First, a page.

4. Build my Let's Play SAT! brand and blog, by regularly updating with real tips for SAT success. Not that that's the only success you'll want or need. Rather, that a little bit of practice, and a little bit of knowledge about the test and its administration go a long way toward assuaging SAT anxiety.

Treat the test like the game it is, then play to win!

5. Before I set the goal of clearing my plate of too many competing interests, I need to note the goal of regular work on my novel, Autobiography of a Young Adult. I'm lucky enough to have been paired up with a coach who I believe will get what I'm talking about, and knowing he's out there ready to encourage, critique, consider, then encourage some more is invaluable.

6. Keep these goals in the forefront each month. There may be new paths and offshoots, as plants are wont to sprout while growing, but these constants need to be reconnected with, connections made across, daily.

Friday, October 2, 2009

Why Laughter Matters

Why'd the turtle cross the road?

So he could tortoise how.

"We called him "tortoise" because he taught us. . . ."

And, scene . . . .

* * * * * * * * * * *

In a recent discussion on Facebook. a friend of mine commented on my disappointment with digital TV:

"Sorry dude, it's still a whole lot of channels of nothing to watch."

Now, my anti-TV cred is pretty high.

From November of 9th Grade through November of sophomore year of college, the only TV I watched was selected old movies, Washington Redskins football games, Alfred Hitchcock Presents repeats, and Lily Tomlin specials.

The latter were noteworthy for a couple reasons:

1) They were the only NEW TV I was watching during that time period, and

2) They were produced by Lorne Michaels, who also produces the show that made me a TV watcher again for once and for all, Saturday Night Live.

3) Then I started reading Tom Shales, and the rest is history . . .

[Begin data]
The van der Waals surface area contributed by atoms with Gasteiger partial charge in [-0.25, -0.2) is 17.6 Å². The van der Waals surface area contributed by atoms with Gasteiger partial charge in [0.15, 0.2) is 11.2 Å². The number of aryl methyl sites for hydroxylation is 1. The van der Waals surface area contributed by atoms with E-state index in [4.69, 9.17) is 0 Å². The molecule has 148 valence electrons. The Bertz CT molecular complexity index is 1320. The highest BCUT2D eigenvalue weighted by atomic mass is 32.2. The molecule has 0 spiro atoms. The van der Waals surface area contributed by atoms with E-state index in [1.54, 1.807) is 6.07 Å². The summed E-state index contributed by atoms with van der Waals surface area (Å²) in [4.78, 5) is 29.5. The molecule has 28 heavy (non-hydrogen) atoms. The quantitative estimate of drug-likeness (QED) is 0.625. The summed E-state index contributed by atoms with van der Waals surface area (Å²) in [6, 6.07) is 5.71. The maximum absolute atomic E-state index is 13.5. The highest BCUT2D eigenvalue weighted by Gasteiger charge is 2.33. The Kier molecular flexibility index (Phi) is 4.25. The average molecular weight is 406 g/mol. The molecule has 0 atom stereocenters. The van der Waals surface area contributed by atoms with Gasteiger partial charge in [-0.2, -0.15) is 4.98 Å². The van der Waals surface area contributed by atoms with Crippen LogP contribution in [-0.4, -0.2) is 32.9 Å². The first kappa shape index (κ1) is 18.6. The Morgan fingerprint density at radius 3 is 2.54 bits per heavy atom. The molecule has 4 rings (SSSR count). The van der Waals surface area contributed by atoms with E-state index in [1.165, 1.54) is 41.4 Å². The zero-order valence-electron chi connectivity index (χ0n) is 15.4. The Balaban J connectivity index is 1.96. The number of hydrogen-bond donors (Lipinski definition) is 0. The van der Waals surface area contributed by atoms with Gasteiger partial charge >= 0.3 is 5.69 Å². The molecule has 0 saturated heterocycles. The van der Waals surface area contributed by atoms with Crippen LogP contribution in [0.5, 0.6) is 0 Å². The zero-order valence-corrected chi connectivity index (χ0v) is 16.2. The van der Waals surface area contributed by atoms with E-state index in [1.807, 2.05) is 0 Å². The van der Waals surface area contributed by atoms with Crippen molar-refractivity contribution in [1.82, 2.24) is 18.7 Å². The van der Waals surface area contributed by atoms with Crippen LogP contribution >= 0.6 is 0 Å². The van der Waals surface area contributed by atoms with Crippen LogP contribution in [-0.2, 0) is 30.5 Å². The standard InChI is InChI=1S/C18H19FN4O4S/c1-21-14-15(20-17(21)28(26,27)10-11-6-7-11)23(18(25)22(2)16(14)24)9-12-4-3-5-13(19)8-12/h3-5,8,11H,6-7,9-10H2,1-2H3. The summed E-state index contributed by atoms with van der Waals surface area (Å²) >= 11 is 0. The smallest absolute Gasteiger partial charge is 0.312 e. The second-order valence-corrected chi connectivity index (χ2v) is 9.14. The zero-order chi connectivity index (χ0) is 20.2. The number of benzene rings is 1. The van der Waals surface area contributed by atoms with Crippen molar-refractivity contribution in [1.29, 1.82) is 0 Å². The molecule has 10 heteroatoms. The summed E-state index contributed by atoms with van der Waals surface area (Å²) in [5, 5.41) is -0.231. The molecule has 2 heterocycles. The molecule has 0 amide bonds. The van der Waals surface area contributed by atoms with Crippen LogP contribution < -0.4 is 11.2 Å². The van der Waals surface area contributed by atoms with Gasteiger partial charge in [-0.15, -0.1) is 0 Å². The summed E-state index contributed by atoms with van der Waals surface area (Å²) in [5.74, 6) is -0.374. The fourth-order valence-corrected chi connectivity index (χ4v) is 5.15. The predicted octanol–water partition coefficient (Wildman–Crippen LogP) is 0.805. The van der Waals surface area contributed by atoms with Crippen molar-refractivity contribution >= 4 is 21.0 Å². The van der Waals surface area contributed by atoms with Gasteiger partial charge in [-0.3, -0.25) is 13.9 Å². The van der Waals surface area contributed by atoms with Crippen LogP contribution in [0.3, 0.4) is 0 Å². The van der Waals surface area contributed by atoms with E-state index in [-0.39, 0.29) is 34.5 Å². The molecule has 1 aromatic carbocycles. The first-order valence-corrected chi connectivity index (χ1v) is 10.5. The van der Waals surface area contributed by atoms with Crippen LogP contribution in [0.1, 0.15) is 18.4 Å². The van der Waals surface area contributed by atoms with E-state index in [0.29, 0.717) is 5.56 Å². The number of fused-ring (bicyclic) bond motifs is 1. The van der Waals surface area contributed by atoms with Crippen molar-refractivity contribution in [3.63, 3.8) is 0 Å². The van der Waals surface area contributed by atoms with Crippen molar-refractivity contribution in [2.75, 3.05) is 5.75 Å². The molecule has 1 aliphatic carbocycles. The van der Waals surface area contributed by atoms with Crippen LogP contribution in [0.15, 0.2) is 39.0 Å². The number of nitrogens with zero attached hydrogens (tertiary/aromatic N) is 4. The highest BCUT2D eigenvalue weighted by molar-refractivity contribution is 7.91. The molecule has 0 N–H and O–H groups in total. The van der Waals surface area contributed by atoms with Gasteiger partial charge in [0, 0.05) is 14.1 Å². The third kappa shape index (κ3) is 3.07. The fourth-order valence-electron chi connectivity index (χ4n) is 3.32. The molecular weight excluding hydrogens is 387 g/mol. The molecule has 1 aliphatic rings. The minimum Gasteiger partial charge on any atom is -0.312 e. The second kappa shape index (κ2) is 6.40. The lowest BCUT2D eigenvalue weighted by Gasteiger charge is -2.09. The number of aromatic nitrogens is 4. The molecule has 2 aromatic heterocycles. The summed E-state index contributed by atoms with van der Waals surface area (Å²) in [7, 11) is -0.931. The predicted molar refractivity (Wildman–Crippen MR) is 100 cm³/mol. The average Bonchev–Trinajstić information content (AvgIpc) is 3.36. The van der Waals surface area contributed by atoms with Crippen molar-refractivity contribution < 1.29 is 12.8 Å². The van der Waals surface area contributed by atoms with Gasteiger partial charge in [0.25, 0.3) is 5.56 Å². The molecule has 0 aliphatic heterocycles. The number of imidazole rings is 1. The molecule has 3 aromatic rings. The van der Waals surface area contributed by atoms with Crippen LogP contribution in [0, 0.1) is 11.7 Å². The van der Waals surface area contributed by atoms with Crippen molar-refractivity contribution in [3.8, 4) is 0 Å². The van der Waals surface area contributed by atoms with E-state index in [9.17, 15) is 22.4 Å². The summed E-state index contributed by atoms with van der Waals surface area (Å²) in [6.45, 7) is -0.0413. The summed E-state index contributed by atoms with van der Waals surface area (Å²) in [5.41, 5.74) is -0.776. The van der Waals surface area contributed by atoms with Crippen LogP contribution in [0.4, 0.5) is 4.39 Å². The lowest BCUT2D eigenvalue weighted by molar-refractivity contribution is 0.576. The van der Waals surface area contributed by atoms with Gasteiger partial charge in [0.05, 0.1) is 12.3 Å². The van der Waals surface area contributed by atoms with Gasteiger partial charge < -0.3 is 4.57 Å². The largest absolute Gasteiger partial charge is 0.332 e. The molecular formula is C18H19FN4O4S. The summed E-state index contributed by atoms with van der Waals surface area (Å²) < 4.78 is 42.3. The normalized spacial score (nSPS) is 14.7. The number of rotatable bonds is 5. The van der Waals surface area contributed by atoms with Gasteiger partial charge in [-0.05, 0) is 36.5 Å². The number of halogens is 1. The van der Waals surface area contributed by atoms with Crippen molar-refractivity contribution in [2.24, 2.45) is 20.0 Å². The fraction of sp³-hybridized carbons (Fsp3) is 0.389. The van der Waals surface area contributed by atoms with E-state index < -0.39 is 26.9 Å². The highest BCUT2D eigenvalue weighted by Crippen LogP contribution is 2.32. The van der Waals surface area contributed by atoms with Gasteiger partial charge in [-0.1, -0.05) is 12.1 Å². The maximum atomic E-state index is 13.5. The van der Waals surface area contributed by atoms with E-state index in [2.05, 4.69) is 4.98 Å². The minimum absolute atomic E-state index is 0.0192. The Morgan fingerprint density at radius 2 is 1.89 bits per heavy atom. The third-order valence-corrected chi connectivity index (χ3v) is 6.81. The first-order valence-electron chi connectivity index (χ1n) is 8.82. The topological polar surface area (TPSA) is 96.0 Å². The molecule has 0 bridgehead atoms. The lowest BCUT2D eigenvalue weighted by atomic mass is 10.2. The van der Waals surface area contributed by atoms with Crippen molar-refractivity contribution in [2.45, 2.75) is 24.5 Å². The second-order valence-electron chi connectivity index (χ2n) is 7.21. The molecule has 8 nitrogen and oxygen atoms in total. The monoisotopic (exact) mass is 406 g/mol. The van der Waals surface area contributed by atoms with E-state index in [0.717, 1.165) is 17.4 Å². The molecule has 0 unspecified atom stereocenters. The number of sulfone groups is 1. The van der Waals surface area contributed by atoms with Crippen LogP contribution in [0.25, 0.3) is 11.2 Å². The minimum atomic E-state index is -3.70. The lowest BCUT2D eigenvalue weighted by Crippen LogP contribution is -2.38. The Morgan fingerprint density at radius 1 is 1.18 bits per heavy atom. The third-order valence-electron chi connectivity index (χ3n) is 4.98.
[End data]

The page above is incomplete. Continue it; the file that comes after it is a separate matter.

In the meantime, I defy you not to laugh at these men dressed as women:


Whaddaya know! Another Lorne Michaels production.

Laughter = Joy, and Joy is that force you feel when for some ineffable reason--and a few effable ones, lemme tell ya--you just plain feel GREAT to be alive, "For the good and the love and the thing and the do," as Martin Short channeling Jerry Lewis might put it.

'Cause it's GREAT to be alive!

Where there's joy, there's laughter.

And you know that can't be bad.

Thursday, October 1, 2009

Free Blogging Course

Free blogging course

Wait, the course isn't free, but the intro call is.

I've known Wibbels since I started blogging, back in '06.

My copy of BlogWild! is on the bookshelf next to me, easy to get to.

I've decided to go for a little help in my blogging career, and am turning to Andy to provide it, 'cause Andy really is all that. And a bag of chips: your choice. Here's mine:

Advantages of the course are many:

Content is available for download to your 'puter or 'Pod or Zuma, or whatevah!

Also, course is repeatable for free.

There's even a money back Guar-ON-tee, so you can't go wrong.

Wibbels is your ground floor guru. He knows his stuff. Here, I'll let him tell you:

Hi, I'm Andy Wibbels (that's me showin' off the guns at Fisherman's Wharf in San Francisco). I'm an award-winning blogger and author of the book Blogwild! A Guide for Small Business Blogging. I've been featured in The Wall Street Journal, USA Today, Entrepreneur, Wired, Business Week, Forbes and other national and international media as a recognized expert in blogging and social media. I am also a contributing author to Success Secrets of the Online Marketing Superstars and Business: The Ultimate Resource. For nine years I've been blogging and have taught companies all over the world how to use blogs to save time, make money and increase visibility. I'm currently head of blogger training for Six Apart, one of the global leaders in blogging.

Life is relationships, the best, strongest businesses are dedicated to building the best strongest relationships, turning customers into clients, and clients into friends.

I'm really looking forward to getting started with Andy, and really dedicating myself to studying SEO and Google Analytics to bring The Pragmatic Alternative more of the kinds of insights you've come to expect.

Won't you join us?